And for those of us who live in Haringey (I have had better treatment from Enfield) please remember that Haringey are draconian in collecting parking money. I once had to go to appeal as I was collecting someone with Multiple Sclerosis to take to the station and got a ticket before he could find his valid blue badge to put on the car! Even though I sent proof of his valid blue badge and pointed out that it was actually Multiple Sclerosis awareness week! Wait until your visitors get parking tickets because you can't get the permit on their cars in time!
So, all in all, it's a ghastly scheme but no doubt the council will win and people will finally give in (even the antis like me) and pay. And of course the final point - once it's there, they really can raise it to whatever price they want - and no amount of campaigning will make the slightest bit of difference.
Happy Easter everyone!
Happy Easter, Judy!
You say you hold strong anti-CPZ views on principle, citing the parking problems in Woodside Road as evidence, also stating that dropped kerbs are dangerous to children and wheel-chair users.
I agree with you that wherever CPZs are introduced, the commuters etc who cause the problem move to the nearby streets who end up taking the strain. However, with respect, over the past 30 years the parking in Woodside Road and everywhere else would have worsened even without nearby CPZ, as the volume of traffic and density of population has increased enormously in that time. I expect the school-run where I live was very different 30 years ago, too. I think it is a fact of life that CPZs will have to spread, as people such as yourself living near to a CPZ will bear the brunt of the overflow and end up also getting CPZd.
The fact is that our streets have parking space for one small-ish vehicle per household. How many people in your street have no car, how many have more than one? And, even if they roughly balance each other out, cars parked opposite each other in our roads leave barely enough space for one-way traffic only. In fact, the occasional dropped kerb provides a much-needed passing space, also somewhere for people to turn around (without bouncing off residents' parked cars. I can show you the dents my car has received this way).
I lived in Westminster 30 years ago, in a CPZ zone. My main complaint was that the zone kicked in at 8 a.m. and ended at 6, so as I then worked in the evenings I frequently could not park when I came home from work, as non-permit holders parked in the zones after 6. They would then leave before the wardens arrived, and I would have to get up early to re-park before 8 a.m. So there are always some residents for whom CPZ works less well. I am not in favour of CPZ on a point of principle, but of practicality. Even though CPZ wasn't great for me then, I could still see that without it no-one who lived there would ever be able to park.
I also lived for 17 years in a house with off-street parking i.e. a dropped kerb. Not sure what I was doing right, but in all that time I never once managed to hit a child, a wheel-chair-user or anyone else while driving on or off the front garden. (Perhaps because I never mastered the art of hand-brake spins?). To be serious, I think that roads such as Maidstone Road, which has virtually every other garden paved over & kerb lowered, are just ugly and sad. However, they all did this long before they had CPZ - I wonder if they would have done if it had been introduced earlier? And I have been walking to & fro the Tube up & down that road for the past 11 years and haven't even had a near-miss. So I understand the theory of your view re danger, but in my experience both as driver and as pedestrian it has not been born out in practice.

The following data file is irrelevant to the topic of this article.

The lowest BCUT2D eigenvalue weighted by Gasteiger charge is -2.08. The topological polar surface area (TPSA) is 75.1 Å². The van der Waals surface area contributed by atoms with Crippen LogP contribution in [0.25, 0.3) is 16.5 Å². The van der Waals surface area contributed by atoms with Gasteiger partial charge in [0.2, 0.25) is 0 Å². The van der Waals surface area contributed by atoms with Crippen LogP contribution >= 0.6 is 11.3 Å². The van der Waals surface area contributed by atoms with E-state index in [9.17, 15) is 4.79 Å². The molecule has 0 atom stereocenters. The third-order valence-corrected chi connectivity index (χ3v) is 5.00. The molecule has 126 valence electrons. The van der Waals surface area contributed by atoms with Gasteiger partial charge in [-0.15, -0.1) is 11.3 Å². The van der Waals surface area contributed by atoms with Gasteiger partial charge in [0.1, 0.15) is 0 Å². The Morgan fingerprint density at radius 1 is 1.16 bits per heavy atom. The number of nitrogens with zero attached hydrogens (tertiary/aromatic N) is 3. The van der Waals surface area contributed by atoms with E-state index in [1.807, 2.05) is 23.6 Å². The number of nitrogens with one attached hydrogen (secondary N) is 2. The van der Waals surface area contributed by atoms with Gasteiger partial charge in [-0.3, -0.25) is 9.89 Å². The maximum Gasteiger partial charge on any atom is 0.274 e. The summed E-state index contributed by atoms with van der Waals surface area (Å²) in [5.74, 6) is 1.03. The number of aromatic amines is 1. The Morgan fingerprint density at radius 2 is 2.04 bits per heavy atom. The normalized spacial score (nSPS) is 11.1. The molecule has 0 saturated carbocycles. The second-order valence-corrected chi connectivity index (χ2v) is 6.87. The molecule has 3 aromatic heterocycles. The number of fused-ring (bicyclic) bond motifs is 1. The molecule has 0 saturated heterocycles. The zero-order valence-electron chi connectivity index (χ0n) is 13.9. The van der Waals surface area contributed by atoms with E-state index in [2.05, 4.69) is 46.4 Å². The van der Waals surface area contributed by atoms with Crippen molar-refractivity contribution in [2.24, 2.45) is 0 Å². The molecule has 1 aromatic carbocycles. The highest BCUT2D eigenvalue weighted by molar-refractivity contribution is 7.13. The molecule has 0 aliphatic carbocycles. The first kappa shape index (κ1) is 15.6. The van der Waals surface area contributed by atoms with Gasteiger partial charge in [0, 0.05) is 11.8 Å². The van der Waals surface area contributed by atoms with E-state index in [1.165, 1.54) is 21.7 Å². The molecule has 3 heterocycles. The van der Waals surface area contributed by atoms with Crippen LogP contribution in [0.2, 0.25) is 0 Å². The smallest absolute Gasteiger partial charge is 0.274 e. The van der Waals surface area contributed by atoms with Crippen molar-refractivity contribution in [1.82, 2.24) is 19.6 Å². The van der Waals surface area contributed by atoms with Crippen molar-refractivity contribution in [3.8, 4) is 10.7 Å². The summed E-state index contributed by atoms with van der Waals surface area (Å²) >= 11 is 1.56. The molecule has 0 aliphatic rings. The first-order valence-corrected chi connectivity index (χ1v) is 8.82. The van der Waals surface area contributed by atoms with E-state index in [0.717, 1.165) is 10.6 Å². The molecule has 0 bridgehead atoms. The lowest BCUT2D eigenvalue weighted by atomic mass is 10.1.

Also, speaking as a pedestrian, we do have to take some responsibility for keeping an eye out for danger. I am eternally grateful to the parents who shepherd flocks of kids on foot to & fro the local school (forgiving them the sweet-papers & other rubbish they merrily toss about, in between picking flowers from the gardens), and understand that they are often very distracted, but the whole idea is to keep an eye out and keep the kids safe.
As for visitors, in fact dropped kerbs provide an extra parking space- a visitor can park across your dropped kerb with your permission, rather than taking up a neighbour's space. So it is possible to see dropped kerbs as a rather expensive form of CPZ; instead of buying a visitor's permit, you pay for exclusive parking in front of your house. Meanwhile, when your visitors arrive now, I expect they have to park outside your neighbours' houses - where did they park before, 30 years ago? Was it perhaps that not so many of your neighbours or visitors owned cars?
Just another point - we keep banging on about the great local transport links - why do visitors have to arrive in cars? A lot of my friends prefer the Tube, especially as we are more than likely to either crack a bottle at home or pay our respects to to the Ranelagh.